A: I think it is clear in this administration — I cannot speak for the previous administrations — it is clear what this president, secretary of state and national security advisor have learned from it, which is that there should not be any region on earth where there is what is what is called a democratic exception. And that is what did occur for many years, and for decades where we were interested in democracies in Latin America and central Europe and South East Asia and Africa, but there was much less of an interest officially in this region. I think what this president, his secretary of state and the national security advisor have said is that this is not acceptable. It is not acceptable to say that we stand strongly for human rights and democracy in every region of the world, but we leave it here. Why is it not acceptable?
Q: Why was it acceptable for previous administrations?
A: You have to ask the people from those days. There were official policy-makers doing that. For this crew, this administration has had long-standing pre Sept. 11 interest in doing that.
Q: But this crew treated Chairman Arafat, who was an elected president, as a non-elected.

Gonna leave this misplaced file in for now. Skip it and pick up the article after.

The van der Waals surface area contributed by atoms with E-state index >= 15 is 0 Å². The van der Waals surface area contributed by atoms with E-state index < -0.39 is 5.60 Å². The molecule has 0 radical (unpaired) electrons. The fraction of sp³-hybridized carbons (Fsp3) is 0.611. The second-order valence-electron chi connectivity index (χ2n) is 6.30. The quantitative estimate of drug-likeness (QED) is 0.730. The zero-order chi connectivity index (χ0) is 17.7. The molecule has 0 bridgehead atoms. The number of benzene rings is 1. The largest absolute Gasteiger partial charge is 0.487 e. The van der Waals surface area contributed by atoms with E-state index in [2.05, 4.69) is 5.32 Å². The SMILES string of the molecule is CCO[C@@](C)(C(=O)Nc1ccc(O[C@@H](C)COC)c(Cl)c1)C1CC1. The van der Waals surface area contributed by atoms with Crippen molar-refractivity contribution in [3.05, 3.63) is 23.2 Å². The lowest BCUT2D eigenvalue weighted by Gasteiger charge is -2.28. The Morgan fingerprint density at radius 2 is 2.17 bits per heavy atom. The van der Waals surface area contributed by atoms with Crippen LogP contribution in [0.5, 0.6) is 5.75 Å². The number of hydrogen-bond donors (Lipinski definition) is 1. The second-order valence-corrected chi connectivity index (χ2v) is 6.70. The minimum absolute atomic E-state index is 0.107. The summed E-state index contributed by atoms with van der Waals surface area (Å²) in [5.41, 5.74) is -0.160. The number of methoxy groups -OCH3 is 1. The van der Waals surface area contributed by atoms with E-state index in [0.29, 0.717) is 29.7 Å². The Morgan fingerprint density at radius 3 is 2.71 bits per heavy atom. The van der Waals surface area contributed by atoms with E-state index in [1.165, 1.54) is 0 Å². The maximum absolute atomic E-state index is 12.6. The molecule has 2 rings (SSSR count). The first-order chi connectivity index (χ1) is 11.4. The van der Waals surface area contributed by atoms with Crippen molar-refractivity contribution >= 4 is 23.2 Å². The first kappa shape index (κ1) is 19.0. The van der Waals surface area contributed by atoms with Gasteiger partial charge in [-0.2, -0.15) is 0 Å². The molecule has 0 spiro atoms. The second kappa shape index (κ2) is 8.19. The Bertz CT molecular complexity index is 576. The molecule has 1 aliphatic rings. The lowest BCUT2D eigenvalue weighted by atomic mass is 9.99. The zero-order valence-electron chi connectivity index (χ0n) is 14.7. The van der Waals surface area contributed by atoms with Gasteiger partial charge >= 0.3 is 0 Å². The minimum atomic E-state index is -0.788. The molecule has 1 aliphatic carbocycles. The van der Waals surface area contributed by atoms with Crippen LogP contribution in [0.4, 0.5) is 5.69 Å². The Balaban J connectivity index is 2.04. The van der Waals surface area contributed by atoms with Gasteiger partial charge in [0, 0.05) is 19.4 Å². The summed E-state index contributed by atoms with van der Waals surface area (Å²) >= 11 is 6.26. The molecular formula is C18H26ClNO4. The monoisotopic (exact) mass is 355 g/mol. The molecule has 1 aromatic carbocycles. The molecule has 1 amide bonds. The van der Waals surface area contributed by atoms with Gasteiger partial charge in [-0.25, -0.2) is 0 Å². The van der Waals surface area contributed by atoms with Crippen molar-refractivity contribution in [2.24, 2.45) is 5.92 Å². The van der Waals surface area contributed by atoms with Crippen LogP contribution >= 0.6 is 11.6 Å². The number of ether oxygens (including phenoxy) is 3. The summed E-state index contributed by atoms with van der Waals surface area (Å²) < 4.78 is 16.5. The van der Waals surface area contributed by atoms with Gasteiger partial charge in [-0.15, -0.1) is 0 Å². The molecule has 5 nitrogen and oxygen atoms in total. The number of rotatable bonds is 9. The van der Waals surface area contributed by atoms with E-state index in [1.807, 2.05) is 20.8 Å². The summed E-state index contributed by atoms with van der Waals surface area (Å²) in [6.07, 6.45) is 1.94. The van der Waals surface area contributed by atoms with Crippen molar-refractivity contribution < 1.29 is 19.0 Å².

A: The issue is not being always in agreement with every democratically elected leader. We just had a long dispute with the Germans and the French. Nobody would doubt their leaders were democratically elected. But that does not mean that we cannot have disagreements with them. You can have disagreements with democratically elected leaders. What it really means is that while you might disagree on the substance with a democratically elected leader, that you have created a bedrock in both countries, if you are a democracy, to have a relationship that continues to exist — by virtue of both countries being democratic, and both countries accepting certain principles. So our relationship with the French will endure, and our relationship with the German will endure. But when we have disagreements with dictatorships it really freezes the relationship. Our relationship with the Palestinian people endures as you are seeing not only from the president’s statements on the road map but from his constant personal involvement on the issue to try and make things better. We would like to see a state of Palestine that a) lives in peace with its neighbor, and b) where not only do they have democratic government, but a government that has democratic inclinations.